Human Factors and Ergonomics Society. (2007, December 30). Voting Systems For Seniors Can Improve Voting Accuracy And Speed. ScienceDaily. Retrieved October 22, 2014 from www.sciencedaily.com/releases/2007/12/071227183738.htm
Human Factors and Ergonomics Society. "Voting Systems For Seniors Can Improve Voting Accuracy And Speed." ScienceDaily. www.sciencedaily.com/releases/2007/12/071227183738.htm (accessed October 22, 2014).

Share This



More Matter & Energy News

Wednesday, October 22, 2014

Featured Research

from universities, journals, and other organizations


Featured Videos

from AP, Reuters, AFP, and other news services

Chameleon Camouflage to Give Tanks Cloaking Capabilities

Chameleon Camouflage to Give Tanks Cloaking Capabilities

Reuters - Innovations Video Online (Oct. 22, 2014) — Inspired by the way a chameleon changes its colour to disguise itself; scientists in Poland want to replace traditional camouflage paint with thousands of electrochromic plates that will continuously change colour to blend with its surroundings. The first PL-01 concept tank prototype will be tested within a few years, with scientists predicting that a similar technology could even be woven into the fabric of a soldiers' clothing making them virtually invisible to the naked eye. Matthew Stock reports. Video provided by Reuters
Powered by NewsLook.com
Jet Sales Lift Boeing Profit 18 Pct.

Jet Sales Lift Boeing Profit 18 Pct.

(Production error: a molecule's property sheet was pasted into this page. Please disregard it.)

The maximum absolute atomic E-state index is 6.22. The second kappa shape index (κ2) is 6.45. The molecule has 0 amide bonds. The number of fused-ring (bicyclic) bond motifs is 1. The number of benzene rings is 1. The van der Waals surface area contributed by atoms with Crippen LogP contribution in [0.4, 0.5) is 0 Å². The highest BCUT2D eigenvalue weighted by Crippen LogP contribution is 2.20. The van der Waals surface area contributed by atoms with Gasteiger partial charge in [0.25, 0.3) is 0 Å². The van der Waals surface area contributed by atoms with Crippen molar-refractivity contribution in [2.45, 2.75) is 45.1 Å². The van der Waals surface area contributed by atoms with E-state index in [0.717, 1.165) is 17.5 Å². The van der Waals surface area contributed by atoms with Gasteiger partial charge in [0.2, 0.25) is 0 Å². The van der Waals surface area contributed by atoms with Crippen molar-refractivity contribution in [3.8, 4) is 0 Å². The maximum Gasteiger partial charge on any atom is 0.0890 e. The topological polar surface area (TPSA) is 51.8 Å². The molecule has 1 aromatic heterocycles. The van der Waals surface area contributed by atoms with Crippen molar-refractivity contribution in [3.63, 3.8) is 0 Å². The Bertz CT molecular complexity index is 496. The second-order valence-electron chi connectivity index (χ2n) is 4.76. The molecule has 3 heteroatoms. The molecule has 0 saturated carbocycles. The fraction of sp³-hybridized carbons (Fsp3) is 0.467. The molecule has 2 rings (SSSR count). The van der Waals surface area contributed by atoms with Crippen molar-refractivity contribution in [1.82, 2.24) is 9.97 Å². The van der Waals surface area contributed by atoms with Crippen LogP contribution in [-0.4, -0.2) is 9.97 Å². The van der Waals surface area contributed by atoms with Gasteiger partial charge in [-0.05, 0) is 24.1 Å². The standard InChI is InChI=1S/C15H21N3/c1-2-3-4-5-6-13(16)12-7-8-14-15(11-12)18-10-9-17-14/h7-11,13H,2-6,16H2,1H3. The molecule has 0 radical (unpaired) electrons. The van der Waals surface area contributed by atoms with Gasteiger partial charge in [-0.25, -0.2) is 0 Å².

Reuters - Business Video Online (Oct. 22, 2014) — Strong jet demand has pushed Boeing to raise its profit forecast for the third time, but analysts were disappointed by its small cash flow. Fred Katayama reports. Video provided by Reuters
Powered by NewsLook.com
Internet of Things Aims to Smarten Your Life

Internet of Things Aims to Smarten Your Life

AP (Oct. 22, 2014) — As more and more Bluetooth-enabled devices are reaching consumers, developers are busy connecting them together as part of the Internet of Things. (Oct. 22) Video provided by AP
Powered by NewsLook.com
What Is Magic Leap, And Why Is It Worth $500M?

What Is Magic Leap, And Why Is It Worth $500M?

Newsy (Oct. 22, 2014) — Magic Leap isn't publicizing much more than a description of its product, but it’s been enough for Google and others to invest more than $500M. Video provided by Newsy
Powered by NewsLook.com

Search ScienceDaily

Number of stories in archives: 140,361

Find with keyword(s):
 
Enter a keyword or phrase to search ScienceDaily for related topics and research stories.

Save/Print:
Share:  

Breaking News:

Strange & Offbeat Stories

 

Space & Time

Matter & Energy

Computers & Math

In Other News

... from NewsDaily.com

Science News

Health News

Environment News

Technology News



Save/Print:
Share:  

Free Subscriptions


Get the latest science news with ScienceDaily's free email newsletters, updated daily and weekly. Or view hourly updated newsfeeds in your RSS reader:

Get Social & Mobile


Keep up to date with the latest news from ScienceDaily via social networks and mobile apps:

Have Feedback?


Tell us what you think of ScienceDaily -- we welcome both positive and negative comments. Have any problems using the site? Questions?
Mobile iPhone Android Web
Follow Facebook Twitter Google+
Subscribe RSS Feeds Email Newsletters
Latest Headlines Health & Medicine Mind & Brain Space & Time Matter & Energy Computers & Math Plants & Animals Earth & Climate Fossils & Ruins